I know in real estate there is such a thing called 1031 exchange where you can sell an investment property and use the proceeds to pay for a second investment property without incurring the capital gains taxes for the first property.
I am just curious why such a vehicle does not exist for say stock investment? Why can’t I sell say 1000 shares of TESLA, and use the entire proceed to buy say APPLE? or have some mechanism in place for “exchanging” stocks? What is the difference? Why are we not able to defer the capital gains taxes and have to be taxed for each transaction? Seems a heavy price to pay to simply balance one’s portfolio.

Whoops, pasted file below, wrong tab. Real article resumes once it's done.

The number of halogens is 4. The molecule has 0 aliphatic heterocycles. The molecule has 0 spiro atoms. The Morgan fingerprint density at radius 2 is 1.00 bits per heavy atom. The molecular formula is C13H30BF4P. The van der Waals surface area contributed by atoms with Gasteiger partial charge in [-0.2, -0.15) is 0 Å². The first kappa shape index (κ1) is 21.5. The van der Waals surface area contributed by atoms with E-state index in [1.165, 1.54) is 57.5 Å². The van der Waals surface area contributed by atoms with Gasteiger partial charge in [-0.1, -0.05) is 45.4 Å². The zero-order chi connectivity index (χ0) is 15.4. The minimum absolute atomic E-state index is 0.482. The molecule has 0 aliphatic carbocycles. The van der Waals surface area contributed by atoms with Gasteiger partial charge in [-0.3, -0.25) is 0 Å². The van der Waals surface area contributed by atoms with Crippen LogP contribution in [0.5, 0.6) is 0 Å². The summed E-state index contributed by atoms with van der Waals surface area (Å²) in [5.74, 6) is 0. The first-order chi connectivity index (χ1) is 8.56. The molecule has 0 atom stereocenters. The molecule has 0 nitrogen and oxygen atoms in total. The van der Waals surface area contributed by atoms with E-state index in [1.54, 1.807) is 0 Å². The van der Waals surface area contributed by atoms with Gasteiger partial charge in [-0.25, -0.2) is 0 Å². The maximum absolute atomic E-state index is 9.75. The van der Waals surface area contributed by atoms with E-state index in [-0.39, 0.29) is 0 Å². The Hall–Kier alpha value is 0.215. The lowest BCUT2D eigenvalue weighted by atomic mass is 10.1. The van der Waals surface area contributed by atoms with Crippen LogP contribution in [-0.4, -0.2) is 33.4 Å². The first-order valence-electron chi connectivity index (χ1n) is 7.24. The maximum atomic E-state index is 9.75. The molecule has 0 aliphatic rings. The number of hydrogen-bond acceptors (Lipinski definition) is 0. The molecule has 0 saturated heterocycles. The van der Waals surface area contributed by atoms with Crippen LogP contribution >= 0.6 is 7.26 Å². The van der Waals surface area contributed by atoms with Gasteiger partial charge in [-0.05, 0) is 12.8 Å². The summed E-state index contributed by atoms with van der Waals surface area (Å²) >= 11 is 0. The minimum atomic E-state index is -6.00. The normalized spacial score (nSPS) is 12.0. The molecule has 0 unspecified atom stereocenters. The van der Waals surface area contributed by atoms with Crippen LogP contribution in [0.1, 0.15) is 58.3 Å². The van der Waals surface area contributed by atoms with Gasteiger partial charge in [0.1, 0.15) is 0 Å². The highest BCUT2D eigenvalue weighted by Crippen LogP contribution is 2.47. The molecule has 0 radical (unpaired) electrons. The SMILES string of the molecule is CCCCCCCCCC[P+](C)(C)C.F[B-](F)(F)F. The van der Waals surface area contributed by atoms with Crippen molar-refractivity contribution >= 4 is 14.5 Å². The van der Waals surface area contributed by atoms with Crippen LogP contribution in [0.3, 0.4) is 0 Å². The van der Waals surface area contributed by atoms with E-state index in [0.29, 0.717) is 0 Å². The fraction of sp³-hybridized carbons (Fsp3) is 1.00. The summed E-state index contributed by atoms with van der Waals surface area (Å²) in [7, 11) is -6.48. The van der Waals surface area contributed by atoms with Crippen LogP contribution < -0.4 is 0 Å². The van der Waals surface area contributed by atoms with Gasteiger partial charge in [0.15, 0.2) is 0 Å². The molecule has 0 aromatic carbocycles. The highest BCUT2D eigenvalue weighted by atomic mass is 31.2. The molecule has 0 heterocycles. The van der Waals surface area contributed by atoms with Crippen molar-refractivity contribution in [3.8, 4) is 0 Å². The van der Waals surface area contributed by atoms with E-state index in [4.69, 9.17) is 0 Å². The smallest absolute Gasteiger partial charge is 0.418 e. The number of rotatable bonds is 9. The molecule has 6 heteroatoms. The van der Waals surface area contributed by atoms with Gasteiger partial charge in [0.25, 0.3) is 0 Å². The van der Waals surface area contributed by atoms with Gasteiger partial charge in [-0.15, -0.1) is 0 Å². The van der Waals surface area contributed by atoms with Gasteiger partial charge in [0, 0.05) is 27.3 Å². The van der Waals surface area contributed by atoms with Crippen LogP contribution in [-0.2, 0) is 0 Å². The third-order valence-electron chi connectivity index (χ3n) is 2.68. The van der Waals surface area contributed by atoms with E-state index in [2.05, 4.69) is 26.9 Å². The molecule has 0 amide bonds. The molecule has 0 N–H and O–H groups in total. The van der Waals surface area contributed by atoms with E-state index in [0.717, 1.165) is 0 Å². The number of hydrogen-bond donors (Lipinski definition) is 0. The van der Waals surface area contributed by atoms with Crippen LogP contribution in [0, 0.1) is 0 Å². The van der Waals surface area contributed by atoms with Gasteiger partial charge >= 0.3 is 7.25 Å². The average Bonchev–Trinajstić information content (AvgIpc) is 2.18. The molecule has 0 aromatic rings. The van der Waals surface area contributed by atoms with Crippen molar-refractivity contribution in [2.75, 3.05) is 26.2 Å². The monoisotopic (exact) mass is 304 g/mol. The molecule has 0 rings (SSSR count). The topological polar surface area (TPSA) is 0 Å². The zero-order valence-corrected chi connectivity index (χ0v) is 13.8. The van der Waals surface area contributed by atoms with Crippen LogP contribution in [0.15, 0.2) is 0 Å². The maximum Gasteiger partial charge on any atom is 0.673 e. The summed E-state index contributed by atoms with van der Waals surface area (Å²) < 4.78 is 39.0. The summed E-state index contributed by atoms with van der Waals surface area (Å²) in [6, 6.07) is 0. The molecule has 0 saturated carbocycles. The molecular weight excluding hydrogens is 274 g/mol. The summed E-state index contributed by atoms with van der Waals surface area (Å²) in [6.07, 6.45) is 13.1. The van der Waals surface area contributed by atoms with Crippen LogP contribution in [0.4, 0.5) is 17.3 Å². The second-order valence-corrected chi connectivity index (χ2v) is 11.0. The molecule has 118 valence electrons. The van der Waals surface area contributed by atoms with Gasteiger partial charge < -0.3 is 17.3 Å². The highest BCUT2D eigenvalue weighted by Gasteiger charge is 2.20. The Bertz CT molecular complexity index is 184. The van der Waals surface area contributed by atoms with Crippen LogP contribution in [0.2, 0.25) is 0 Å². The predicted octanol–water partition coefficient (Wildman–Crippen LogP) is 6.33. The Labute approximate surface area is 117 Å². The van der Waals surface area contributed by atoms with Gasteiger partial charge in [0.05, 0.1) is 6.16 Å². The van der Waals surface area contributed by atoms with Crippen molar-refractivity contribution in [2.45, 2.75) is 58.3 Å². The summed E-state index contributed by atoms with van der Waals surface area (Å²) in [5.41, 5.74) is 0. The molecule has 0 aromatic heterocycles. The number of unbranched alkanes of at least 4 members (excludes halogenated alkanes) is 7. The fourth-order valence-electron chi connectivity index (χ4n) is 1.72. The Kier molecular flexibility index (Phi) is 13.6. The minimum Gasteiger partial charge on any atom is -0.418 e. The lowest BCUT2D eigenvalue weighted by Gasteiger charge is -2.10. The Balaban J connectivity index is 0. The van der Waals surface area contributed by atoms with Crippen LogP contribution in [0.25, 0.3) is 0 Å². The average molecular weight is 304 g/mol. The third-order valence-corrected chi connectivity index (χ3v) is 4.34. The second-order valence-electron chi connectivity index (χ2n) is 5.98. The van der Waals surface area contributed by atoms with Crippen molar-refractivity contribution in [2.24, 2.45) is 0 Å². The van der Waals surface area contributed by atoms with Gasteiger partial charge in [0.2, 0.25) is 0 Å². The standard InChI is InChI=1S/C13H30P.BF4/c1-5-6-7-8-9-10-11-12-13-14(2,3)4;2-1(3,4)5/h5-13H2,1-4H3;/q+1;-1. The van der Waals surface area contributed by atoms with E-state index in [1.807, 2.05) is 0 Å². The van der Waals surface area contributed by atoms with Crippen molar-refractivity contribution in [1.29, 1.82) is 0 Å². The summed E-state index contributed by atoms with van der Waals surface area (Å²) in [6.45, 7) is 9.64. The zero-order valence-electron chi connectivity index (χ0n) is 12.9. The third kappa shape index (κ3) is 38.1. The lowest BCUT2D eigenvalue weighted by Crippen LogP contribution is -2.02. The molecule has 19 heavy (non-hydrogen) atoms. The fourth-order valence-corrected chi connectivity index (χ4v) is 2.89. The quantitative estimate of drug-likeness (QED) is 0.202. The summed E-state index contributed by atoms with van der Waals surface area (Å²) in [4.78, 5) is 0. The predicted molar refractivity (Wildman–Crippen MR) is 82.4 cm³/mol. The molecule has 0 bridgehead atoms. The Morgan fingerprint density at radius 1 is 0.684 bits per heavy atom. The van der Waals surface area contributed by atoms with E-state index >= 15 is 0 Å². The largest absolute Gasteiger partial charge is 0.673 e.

Taxation of capital gains is built around the notion of realization. Your wealth increases as your assets grow in value, but these are only paper profits — unrealized gains — until you dispose of the assets in a sale or exchange. Stock investments receive normal treatment under this rule.
Owners of appreciated real estate can postpone tax on gains when they work out an exchange for another real estate investment. By going through some hocus pocus (highly artificial but entirely legal), they can make what amounts to a sale of one property and purchase of another, rather than a genuine exchange.
The real question isn’t why stock owners can’t do something similar, but rather why the tax law provides this special treatment for real estate investments. Various reasons are offered, but I suspect the answer has more to do with the lobbying power of the real estate investment industry than tax policy.